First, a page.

DESPITE the significant decrease of P4.518 billion in the value of fisheries production in Central Visayas in 2022, a local fisheries officer has assured the public that there is no need to worry about the status of fish supply in the region during the holiday season.
Laila Bragat, information officer of the Bureau of Fisheries and Aquatic Resources (Bfar) 7, said recovery efforts have been made this year to counter last year’s drop in the value and volume of production in fisheries products.
“There is nothing to worry about the data, especially on the supply of fisheries products. The data released was the result for 2022, and we are hopeful for a good turnout for 2023,” Bragat told SunStar Cebu on Friday, Dec. 15.
According to the 2022 Performance of Agriculture and Fisheries report released by the Philippine Statistics Authority (PSA) 7 on Dec. 4, the region saw the biggest drop in fisheries output in 2022 among all 16 regions in the country by percentage.
Data from the PSA 7 show that fisheries’ value of production plunged Central Visayas to the bottom of the list, from P12.01 billion in 2021 to P7.492 billion in 2022, a 38.1 percent decrease.
PSA 7 chief statistician Leopoldo Alfanta Jr. said Central Visayas posted the highest decrease in the production of fisheries. The region is followed by Northern Mindanao (Region 10), which suffered a 32.4 percent drop.
Mimaropa (Region 4B) ranked third, recording a 12.9 percent decline in production value.
The Davao Region (Region 11) recorded the highest increase at 63.2 percent.
Both Soccsksargen (Region 12) and Bangsamoro Autonomous Region in Muslim Mindanao each saw a 10.6 percent increase, while the Cagayan Valley (Region 2) registered an 8.6 percent increase.
During a recent information dissemination conference in Cebu City, representatives from the Department of Agriculture 7 and the National Economic and Development Authority (Neda) 7 shared their insights on the data.
Alfanta reported that in terms of production value, the top fisheries products are species not listed as commodities with a value of P2.68 billion. These include bullet tuna or bansikol, red bull-eyed or baga, barracuda or tabangko, octopus, cuttlefish or kugotan, and eel or bakasi, among others.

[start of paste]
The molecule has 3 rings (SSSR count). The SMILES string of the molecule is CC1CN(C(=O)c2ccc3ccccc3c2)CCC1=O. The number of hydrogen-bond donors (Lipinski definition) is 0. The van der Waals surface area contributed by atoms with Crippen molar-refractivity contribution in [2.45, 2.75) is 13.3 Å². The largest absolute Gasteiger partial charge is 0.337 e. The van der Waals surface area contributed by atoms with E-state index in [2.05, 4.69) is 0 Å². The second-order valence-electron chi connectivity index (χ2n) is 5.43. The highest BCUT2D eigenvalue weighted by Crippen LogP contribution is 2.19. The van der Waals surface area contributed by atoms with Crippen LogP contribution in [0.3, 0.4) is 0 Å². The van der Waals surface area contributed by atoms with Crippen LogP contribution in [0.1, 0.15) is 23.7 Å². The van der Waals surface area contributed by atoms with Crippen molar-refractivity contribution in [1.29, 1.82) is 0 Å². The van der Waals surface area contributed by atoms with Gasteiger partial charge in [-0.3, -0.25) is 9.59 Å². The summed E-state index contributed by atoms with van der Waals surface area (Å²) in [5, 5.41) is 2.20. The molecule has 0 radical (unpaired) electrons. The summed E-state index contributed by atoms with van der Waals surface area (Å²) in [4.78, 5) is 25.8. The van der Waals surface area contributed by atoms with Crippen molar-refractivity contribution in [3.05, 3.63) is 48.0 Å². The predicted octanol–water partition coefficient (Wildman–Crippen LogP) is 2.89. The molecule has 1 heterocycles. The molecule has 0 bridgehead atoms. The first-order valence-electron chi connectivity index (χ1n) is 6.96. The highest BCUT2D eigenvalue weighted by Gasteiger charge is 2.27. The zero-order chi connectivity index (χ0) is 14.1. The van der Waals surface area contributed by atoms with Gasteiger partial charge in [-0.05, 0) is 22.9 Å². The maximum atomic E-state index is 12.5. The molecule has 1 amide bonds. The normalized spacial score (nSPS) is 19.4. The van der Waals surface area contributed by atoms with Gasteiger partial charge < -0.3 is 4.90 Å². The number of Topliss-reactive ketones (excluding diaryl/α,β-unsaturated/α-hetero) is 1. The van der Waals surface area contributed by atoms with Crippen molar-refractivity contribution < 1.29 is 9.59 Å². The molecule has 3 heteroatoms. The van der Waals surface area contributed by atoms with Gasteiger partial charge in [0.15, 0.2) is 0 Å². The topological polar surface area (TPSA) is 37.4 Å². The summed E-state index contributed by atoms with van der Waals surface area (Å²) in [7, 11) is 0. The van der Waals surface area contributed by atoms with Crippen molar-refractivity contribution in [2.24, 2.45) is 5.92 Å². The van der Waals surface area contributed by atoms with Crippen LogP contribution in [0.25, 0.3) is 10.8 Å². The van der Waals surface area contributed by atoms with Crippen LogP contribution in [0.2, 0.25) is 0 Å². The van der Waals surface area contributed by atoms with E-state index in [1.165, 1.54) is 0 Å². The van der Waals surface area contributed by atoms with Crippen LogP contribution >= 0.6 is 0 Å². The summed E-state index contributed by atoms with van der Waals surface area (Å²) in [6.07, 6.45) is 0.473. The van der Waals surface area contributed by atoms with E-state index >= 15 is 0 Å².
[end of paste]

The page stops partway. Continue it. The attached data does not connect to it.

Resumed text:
P. vannamei or whiteleg shrimp is second on the list (valued at P1.23 billion), followed by big-eyed scad or matangbaka (P495 million).
Siganid or samaral ranks fourth (P374 million), and round scad or galunggong is fifth (P342 million). Indo-Pacific mackerel or hasa-hasa ranks sixth (P40 million), followed by tiger prawn (P69 million).
In terms of crop production volume by commodity in Central Visayas, seaweed ranks highest among the non-highlighted fisheries species, produced at 13.22 thousand metric tons. It is followed by P. vannamei or whiteleg shrimp at 4.75 thousand metric tons.
Other fisheries not included in the primary list of commodities collectively topped the production volume at 30.21 thousand metric tons.
Tiger prawn had the lowest production in the region, at just .2 thousand metric tons, with Indo-Pacific mackerel or hasa-hasa slightly higher at .41 thousand metric tons.
Alfanta noted that in 2022, only anchovies or dilis and flying fish or bolador showed positive growth in production value, at 121.9 percent and 10 percent, respectively.
He said majority of highlighted fisheries products saw a decline in value. Indo-Pacific mackerel saw the steepest fall at 70.3 percent, followed by grouper or lapu-lapu with a 70 percent drop.
Neil Andrew Menjares, supervisor of the Development Research Division at the Neda 7, attributed the 2022 decrease in fisheries production value to typhoon Odette. Although the typhoon occurred on Dec. 16, 2021, he said its effects persisted into 2022, with fishermen still recovering from the destruction.
In addition to the typhoon, Bragat said fishermen were also affected by increased fuel costs and climate change. She explained that constant changes in weather patterns, including shifts in temperature, ocean currents and sea levels, have the potential to disrupt fish distribution and abundance.
Despite these challenges, Bragat is optimistic. She said projections for 2023 show improvement due to ongoing recovery efforts, potentially leading to an increase in both the value and volume of fisheries production.
Bragat reported a positive trend in fisheries output in the first and second quarters of 2023, although there was a slight decrease in the third and fourth quarters, particularly for some species. Exact figures are not yet available.
To address these issues, the Bfar 7 has implemented a three-month closed fishing season for specific fish species to promote their recovery. This measure, under Fisheries Administrative Order 167-3, started on Nov. 15 and will last until Feb. 15, 2024.
Bragat said the region is currently allowing the transport of fish species affected by the fishing ban, specifically sardines or lupoy, herrings or salinyasi, and mackerels or manansi, from other parts of the country.
She clarified that aside from the species mentioned, the supply of other fish in the region is stable, meaning there is no need for imports.